Date: Tuesday 27th December 2016
Weather: Cold and cloudy but not too windy and no rain.
MP3 track of the day: Gangnam Style – PSY
Now, usually when I start a new trip the first paragraph usually explains how I got up at the crack-of-dawn to drive to somewhere or to get an early train; not this time. In fact, on this trip I didn't even set an alarm and therefore, I got up at 10 am with still time to spend. I got ready, checked my apartment one last time and headed to my local train station. The train would take me to Japan's sixth largest city – Sendai – where I would change onto a train bound for Sendai International Airport. My flight was a 4 pm and I arrived at 1:45 pm; fifteen minutes before checking-in even started.
Using the words 'International Airport', makes Sendai's airport sound quite grand however, it's a tiny little place with only six or seven gates. There is a tiny food court and just one duty-free shop, making the whole place seem quite cute though, there was still everything you could possibly need (even if it is lacking in choice). I made it through security and immigration with thirty minutes spare before boarding. Today I would be heading to Incheon Airport; South Korea's main International Airport. It would take around two and a half hours to get to Incheon, and then who knows how long it would take to get to my actual destination; the city of Seoul.
The flight was fine ... apart from the film I chose; wishing to be teleported back to my childhood, I made the error of selecting 'Independence Day 2', which was terrible and what is more horrifying is that the film ended with an incomplete storyline allowing for possible future expansions. I was also given a late lunch / early dinner meal pack which was nice, but so unexpected that I'd already eaten before boarding. Still, I'm not one to turn down free stuff, so I ate it anyway. Once eaten the pilot notified us that we were about to descended and we touched down just as Independence Day 2 finished.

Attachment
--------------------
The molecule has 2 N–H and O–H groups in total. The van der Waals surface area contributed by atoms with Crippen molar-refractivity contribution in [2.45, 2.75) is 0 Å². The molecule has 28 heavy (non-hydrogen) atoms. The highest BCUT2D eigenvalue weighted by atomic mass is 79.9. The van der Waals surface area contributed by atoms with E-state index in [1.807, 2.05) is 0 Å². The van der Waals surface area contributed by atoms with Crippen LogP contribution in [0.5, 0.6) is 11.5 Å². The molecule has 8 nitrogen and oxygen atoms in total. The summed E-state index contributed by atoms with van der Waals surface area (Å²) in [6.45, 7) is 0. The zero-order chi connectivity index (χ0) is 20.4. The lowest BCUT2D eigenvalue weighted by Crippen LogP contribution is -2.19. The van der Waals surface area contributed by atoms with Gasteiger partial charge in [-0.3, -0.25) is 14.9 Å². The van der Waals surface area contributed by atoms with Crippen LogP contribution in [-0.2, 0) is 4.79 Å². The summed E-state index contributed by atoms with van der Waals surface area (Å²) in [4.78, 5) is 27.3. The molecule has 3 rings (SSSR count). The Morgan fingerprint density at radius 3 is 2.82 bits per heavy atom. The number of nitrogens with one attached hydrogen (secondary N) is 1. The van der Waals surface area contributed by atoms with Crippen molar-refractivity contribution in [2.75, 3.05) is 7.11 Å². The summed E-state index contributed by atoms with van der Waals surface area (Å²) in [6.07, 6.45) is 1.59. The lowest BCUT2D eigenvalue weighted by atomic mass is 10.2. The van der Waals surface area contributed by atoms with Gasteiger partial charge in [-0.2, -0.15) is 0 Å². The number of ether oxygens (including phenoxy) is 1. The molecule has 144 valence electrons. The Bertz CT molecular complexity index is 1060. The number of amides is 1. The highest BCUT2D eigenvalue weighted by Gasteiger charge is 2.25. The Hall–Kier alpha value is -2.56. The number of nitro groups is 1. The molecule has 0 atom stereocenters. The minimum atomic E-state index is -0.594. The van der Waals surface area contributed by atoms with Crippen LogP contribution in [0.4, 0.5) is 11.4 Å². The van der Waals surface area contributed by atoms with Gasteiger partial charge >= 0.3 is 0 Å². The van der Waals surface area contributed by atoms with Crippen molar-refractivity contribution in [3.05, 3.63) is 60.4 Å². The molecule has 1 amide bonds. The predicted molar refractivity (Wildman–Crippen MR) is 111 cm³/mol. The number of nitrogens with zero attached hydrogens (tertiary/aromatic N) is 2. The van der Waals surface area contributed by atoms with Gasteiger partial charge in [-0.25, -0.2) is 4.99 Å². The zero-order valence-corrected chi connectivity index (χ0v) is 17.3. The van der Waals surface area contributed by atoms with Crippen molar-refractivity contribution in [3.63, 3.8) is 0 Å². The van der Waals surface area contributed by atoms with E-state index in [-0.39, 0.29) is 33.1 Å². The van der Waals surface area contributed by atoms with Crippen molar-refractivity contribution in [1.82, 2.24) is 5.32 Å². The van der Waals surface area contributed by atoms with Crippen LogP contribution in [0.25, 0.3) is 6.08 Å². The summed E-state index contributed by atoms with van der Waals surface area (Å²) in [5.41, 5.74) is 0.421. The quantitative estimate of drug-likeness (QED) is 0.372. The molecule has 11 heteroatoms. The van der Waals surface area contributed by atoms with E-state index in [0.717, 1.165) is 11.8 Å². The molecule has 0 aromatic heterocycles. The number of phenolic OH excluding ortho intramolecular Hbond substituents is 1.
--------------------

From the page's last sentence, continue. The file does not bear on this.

Incheon International Airport could not have been more different to Sendai's airport. It was huge; so-much-so that a train had to take me from my departing terminal to immigration and baggage reclaim. After an hour or so I'd made my way through the airport's security and was now heading towards the airport's underground train station. I purchased a 'one-trip ticket' which included a transfer at Seoul's main train station and allowed me to travel all the way to my hotel.
Once I'd arrived at Seoul Station, I was almost immediately reminded that I was currently in a country still at war and that, the city I was in, was only 30kms from the front line. Within the station there were cabinets of gas masks, fire extinguishers and food supplies. Though most Koreans just walked past these cabinets, I found them extremely interesting (on later train journeys I would watch safety videos in regards to what to do if Seoul was attacked). Before changing trains I decided to buy an 'electronic rail card'. My guidebook had told me to buy one and fill it with money. This would then allow me to use Seoul's underground at will, without ever having to queue up at a ticket machine (the card also made each train journey cheaper and, once my holiday had finished, I could hand the card back and get a refund on all the money I hadn't used). Conveniently, there was a convenience store and so I went in and bought a card from a miserable looking Korean assistant before 'topping it up' with 30,000 Wong (about £20) which saw me through my trip.